The government of Quebec must stop denying the legitimacy of our governments. It must now recognize and respect the competence of First Nations to govern themselves and exercise their inherent rights.
Ghislain Picard, chief of the Assembly of First Nations Quebec-Labrador
In Quebec, it was the Minister for Social Services, Lionel Carmant, who was appointed to react to the decision of the highest court in the country. The latter was not available for an interview on Friday.
“Our government takes note of the judgment of the Supreme Court of Canada rendered today. It is important to reiterate that our disagreement has always been with the federal government, and not with the First Nations and the Inuit,” indicated the minister in a statement sent by his office.
The Legault government says it “agrees with the objective of promoting the exercise, by First Nations and Inuit, of greater autonomy in matters of youth protection, in harmony with the Quebec regime.” Quebec recalls having made “significant modifications” to the Youth Protection Act to take into account “historical, social and cultural factors” of the First Nations.
In parliamentary committee, Minister Lionel Carmant raised concerns about indigenous children who live outside the community. He spoke of the “risk” of the multiplication of distinct indigenous laws which could complicate interventions in urban areas.
“Given the significant repercussions of the judgment, particularly on the question of the protection of vulnerable children and Indigenous governance, Quebec will continue to carefully analyze the decision rendered by the Court,” it was added.
“Constitutional architecture” preserved
“Nothing prevents Parliament from affirming that Indigenous peoples have jurisdiction to pass laws relating to child and family services,” the Supreme Court wrote in its judgment. “Contrary to what the Attorney General of Quebec argues, the Canadian “constitutional architecture” is in no way shaken. »
She therefore concludes that the law is constitutional as a whole, contrary to the Quebec Court of Appeal. She considered that the An Act respecting First Nations, Inuit and Métis children, youth and families respected the Constitution, except for an article and a paragraph which gave primacy to indigenous legislation regarding child protection over federal and provincial laws. However, Parliament can choose to give the same force of law to indigenous legislation under the Constitution Act of 1867underlines the highest court in the country.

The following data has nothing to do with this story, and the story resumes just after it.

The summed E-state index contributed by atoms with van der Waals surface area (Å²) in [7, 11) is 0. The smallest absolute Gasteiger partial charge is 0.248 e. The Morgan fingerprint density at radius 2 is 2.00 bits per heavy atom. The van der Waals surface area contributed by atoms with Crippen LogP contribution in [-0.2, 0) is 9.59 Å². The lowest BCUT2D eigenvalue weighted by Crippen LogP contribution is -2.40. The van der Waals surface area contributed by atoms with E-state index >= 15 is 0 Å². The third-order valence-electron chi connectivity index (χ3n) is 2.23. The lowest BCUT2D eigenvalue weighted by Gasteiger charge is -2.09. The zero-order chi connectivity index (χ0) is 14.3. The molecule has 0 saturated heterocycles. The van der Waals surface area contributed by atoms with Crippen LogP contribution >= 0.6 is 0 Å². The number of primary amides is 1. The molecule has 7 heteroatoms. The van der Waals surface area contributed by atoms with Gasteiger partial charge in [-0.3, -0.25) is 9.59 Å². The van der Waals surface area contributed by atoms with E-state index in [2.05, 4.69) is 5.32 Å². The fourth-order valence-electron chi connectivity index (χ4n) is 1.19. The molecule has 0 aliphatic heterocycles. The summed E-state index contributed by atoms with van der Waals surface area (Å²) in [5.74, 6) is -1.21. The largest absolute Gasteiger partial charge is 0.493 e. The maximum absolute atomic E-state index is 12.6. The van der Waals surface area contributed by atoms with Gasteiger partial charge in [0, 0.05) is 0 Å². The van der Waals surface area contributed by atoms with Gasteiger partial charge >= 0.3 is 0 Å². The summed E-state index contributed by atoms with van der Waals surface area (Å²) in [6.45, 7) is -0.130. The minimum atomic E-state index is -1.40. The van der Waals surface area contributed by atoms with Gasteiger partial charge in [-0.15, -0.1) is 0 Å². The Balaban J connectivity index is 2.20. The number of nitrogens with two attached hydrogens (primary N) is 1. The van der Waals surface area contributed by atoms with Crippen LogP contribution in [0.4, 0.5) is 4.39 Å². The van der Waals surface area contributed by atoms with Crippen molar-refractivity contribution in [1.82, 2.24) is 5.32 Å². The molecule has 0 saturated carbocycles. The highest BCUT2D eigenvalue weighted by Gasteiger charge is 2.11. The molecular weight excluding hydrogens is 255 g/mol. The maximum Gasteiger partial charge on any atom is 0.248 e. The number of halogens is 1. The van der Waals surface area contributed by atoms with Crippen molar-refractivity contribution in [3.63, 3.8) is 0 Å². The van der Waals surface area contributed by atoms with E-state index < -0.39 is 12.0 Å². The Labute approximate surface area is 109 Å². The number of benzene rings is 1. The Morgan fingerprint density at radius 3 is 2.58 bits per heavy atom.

He insists that Bill C-92 “represents significant progress” for reconciliation with First Nations, that it is part of the implementation of the United Nations Declaration on the Rights of Indigenous Peoples and that it responds to one of the Truth and Reconciliation Commission’s calls to action to establish national standards for Indigenous child protection.
“Considered in its entirety, the Act has the bona fide character of protecting the well-being of Aboriginal children, youth and families by promoting the provision of culturally appropriate child and family services and, in doing so, contributing to to the process of reconciliation with indigenous peoples,” he emphasizes.
All nine Supreme Court justices heard the case, but Russell Brown, who resigned in June, did not participate in writing the judgment.
The law, which came into force in January 2020, recognizes the right of Indigenous, Inuit and Métis people to determine their child protection practices. The Atikamekw Nation of Opitciwan, in Mauricie, was the first to take advantage of it in Quebec two years ago. Its council adopted its own law to free itself from the youth protection directorate (DPJ), which constituted a step towards its self-determination. This is a model that has proven itself, as reported The Press in January.